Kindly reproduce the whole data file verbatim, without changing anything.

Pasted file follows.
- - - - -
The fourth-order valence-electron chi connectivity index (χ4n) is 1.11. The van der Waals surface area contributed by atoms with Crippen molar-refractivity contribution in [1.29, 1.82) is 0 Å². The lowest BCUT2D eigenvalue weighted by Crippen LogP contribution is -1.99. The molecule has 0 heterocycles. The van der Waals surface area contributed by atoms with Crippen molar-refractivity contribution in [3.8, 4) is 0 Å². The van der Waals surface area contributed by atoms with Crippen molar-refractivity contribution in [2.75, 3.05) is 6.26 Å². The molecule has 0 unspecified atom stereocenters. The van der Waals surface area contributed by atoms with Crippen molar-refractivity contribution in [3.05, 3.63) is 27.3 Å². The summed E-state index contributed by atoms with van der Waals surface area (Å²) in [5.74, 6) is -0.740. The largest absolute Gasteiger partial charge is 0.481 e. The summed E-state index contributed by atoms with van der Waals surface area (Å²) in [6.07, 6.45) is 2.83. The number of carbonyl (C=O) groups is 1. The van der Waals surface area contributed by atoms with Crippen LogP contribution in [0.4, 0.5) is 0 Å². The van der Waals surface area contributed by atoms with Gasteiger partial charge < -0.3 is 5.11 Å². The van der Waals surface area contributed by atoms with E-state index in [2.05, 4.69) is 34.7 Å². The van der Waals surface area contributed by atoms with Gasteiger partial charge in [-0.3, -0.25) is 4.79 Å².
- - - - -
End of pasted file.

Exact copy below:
The fourth-order valence-electron chi connectivity index (χ4n) is 1.11. The van der Waals surface area contributed by atoms with Crippen molar-refractivity contribution in [1.29, 1.82) is 0 Å². The lowest BCUT2D eigenvalue weighted by Crippen LogP contribution is -1.99. The molecule has 0 heterocycles. The van der Waals surface area contributed by atoms with Crippen molar-refractivity contribution in [3.8, 4) is 0 Å². The van der Waals surface area contributed by atoms with Crippen molar-refractivity contribution in [2.75, 3.05) is 6.26 Å². The molecule has 0 unspecified atom stereocenters. The van der Waals surface area contributed by atoms with Crippen molar-refractivity contribution in [3.05, 3.63) is 27.3 Å². The summed E-state index contributed by atoms with van der Waals surface area (Å²) in [5.74, 6) is -0.740. The largest absolute Gasteiger partial charge is 0.481 e. The summed E-state index contributed by atoms with van der Waals surface area (Å²) in [6.07, 6.45) is 2.83. The number of carbonyl (C=O) groups is 1. The van der Waals surface area contributed by atoms with Crippen LogP contribution in [0.4, 0.5) is 0 Å². The van der Waals surface area contributed by atoms with Gasteiger partial charge < -0.3 is 5.11 Å². The van der Waals surface area contributed by atoms with E-state index in [2.05, 4.69) is 34.7 Å². The van der Waals surface area contributed by atoms with Gasteiger partial charge in [-0.3, -0.25) is 4.79 Å².